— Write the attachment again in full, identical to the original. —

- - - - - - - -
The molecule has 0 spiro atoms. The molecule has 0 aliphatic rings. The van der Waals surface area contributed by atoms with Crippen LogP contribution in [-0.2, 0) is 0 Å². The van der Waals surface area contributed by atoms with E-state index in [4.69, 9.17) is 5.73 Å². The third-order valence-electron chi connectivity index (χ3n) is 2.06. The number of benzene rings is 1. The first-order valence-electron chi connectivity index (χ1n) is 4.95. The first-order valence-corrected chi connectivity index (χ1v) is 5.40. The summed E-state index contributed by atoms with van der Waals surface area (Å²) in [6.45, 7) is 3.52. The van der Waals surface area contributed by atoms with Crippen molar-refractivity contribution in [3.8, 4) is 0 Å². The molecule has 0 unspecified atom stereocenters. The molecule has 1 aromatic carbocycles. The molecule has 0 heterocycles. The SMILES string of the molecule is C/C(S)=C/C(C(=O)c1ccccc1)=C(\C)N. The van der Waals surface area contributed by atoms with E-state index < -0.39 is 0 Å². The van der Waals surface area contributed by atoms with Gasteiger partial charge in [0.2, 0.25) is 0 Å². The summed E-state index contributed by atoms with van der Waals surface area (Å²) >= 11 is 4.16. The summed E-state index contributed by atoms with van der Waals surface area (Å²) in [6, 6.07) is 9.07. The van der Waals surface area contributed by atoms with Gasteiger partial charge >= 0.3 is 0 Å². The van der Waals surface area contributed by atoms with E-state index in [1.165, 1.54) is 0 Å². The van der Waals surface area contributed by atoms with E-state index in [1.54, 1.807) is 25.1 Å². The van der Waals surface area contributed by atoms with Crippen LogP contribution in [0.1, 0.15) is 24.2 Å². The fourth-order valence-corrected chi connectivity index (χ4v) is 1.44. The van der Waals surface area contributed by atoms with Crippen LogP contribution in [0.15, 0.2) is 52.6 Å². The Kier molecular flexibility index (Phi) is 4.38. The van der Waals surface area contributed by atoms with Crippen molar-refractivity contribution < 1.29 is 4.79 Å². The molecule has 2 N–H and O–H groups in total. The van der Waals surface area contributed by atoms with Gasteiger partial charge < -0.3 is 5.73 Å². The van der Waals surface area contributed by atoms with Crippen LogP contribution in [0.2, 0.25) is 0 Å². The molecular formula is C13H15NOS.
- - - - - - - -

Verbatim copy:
The molecule has 0 spiro atoms. The molecule has 0 aliphatic rings. The van der Waals surface area contributed by atoms with Crippen LogP contribution in [-0.2, 0) is 0 Å². The van der Waals surface area contributed by atoms with E-state index in [4.69, 9.17) is 5.73 Å². The third-order valence-electron chi connectivity index (χ3n) is 2.06. The number of benzene rings is 1. The first-order valence-electron chi connectivity index (χ1n) is 4.95. The first-order valence-corrected chi connectivity index (χ1v) is 5.40. The summed E-state index contributed by atoms with van der Waals surface area (Å²) in [6.45, 7) is 3.52. The van der Waals surface area contributed by atoms with Crippen molar-refractivity contribution in [3.8, 4) is 0 Å². The molecule has 0 unspecified atom stereocenters. The molecule has 1 aromatic carbocycles. The molecule has 0 heterocycles. The SMILES string of the molecule is C/C(S)=C/C(C(=O)c1ccccc1)=C(\C)N. The van der Waals surface area contributed by atoms with E-state index < -0.39 is 0 Å². The van der Waals surface area contributed by atoms with Gasteiger partial charge in [0.2, 0.25) is 0 Å². The summed E-state index contributed by atoms with van der Waals surface area (Å²) >= 11 is 4.16. The summed E-state index contributed by atoms with van der Waals surface area (Å²) in [6, 6.07) is 9.07. The van der Waals surface area contributed by atoms with Gasteiger partial charge >= 0.3 is 0 Å². The van der Waals surface area contributed by atoms with E-state index in [1.165, 1.54) is 0 Å². The van der Waals surface area contributed by atoms with E-state index in [1.54, 1.807) is 25.1 Å². The van der Waals surface area contributed by atoms with Crippen LogP contribution in [0.1, 0.15) is 24.2 Å². The fourth-order valence-corrected chi connectivity index (χ4v) is 1.44. The van der Waals surface area contributed by atoms with Crippen LogP contribution in [0.15, 0.2) is 52.6 Å². The Kier molecular flexibility index (Phi) is 4.38. The van der Waals surface area contributed by atoms with Crippen molar-refractivity contribution < 1.29 is 4.79 Å². The molecule has 2 N–H and O–H groups in total. The van der Waals surface area contributed by atoms with Gasteiger partial charge < -0.3 is 5.73 Å². The van der Waals surface area contributed by atoms with Crippen LogP contribution in [0.2, 0.25) is 0 Å². The molecular formula is C13H15NOS.